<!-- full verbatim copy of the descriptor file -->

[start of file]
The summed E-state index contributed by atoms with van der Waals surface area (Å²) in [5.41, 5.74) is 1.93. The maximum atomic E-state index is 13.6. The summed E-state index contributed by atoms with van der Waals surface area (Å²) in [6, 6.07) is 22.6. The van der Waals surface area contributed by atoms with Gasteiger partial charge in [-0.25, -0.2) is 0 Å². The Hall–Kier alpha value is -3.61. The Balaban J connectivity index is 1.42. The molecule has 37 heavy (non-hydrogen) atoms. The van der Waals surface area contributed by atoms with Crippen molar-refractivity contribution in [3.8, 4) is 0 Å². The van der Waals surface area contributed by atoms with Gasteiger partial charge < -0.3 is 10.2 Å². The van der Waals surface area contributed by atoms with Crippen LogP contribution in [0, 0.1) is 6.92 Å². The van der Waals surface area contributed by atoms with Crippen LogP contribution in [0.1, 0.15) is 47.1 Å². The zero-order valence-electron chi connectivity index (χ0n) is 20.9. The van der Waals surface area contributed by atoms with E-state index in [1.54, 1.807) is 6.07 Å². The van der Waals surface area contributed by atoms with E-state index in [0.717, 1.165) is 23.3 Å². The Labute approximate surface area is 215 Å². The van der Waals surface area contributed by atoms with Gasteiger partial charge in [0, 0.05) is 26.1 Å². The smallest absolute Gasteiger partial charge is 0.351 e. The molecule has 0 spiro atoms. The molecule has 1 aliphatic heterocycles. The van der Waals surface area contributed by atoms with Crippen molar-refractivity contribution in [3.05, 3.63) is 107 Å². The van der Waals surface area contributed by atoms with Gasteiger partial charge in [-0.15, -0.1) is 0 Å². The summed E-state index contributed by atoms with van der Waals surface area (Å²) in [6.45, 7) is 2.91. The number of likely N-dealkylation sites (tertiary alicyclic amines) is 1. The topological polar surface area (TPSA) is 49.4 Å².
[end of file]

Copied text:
The summed E-state index contributed by atoms with van der Waals surface area (Å²) in [5.41, 5.74) is 1.93. The maximum atomic E-state index is 13.6. The summed E-state index contributed by atoms with van der Waals surface area (Å²) in [6, 6.07) is 22.6. The van der Waals surface area contributed by atoms with Gasteiger partial charge in [-0.25, -0.2) is 0 Å². The Hall–Kier alpha value is -3.61. The Balaban J connectivity index is 1.42. The molecule has 37 heavy (non-hydrogen) atoms. The van der Waals surface area contributed by atoms with Crippen molar-refractivity contribution in [3.8, 4) is 0 Å². The van der Waals surface area contributed by atoms with Gasteiger partial charge < -0.3 is 10.2 Å². The van der Waals surface area contributed by atoms with Crippen LogP contribution in [0, 0.1) is 6.92 Å². The van der Waals surface area contributed by atoms with Crippen LogP contribution in [0.1, 0.15) is 47.1 Å². The zero-order valence-electron chi connectivity index (χ0n) is 20.9. The van der Waals surface area contributed by atoms with E-state index in [1.54, 1.807) is 6.07 Å². The van der Waals surface area contributed by atoms with E-state index in [0.717, 1.165) is 23.3 Å². The Labute approximate surface area is 215 Å². The van der Waals surface area contributed by atoms with Gasteiger partial charge in [0, 0.05) is 26.1 Å². The smallest absolute Gasteiger partial charge is 0.351 e. The molecule has 0 spiro atoms. The molecule has 1 aliphatic heterocycles. The van der Waals surface area contributed by atoms with Crippen molar-refractivity contribution in [3.05, 3.63) is 107 Å². The van der Waals surface area contributed by atoms with Gasteiger partial charge in [-0.15, -0.1) is 0 Å². The summed E-state index contributed by atoms with van der Waals surface area (Å²) in [6.45, 7) is 2.91. The number of likely N-dealkylation sites (tertiary alicyclic amines) is 1. The topological polar surface area (TPSA) is 49.4 Å².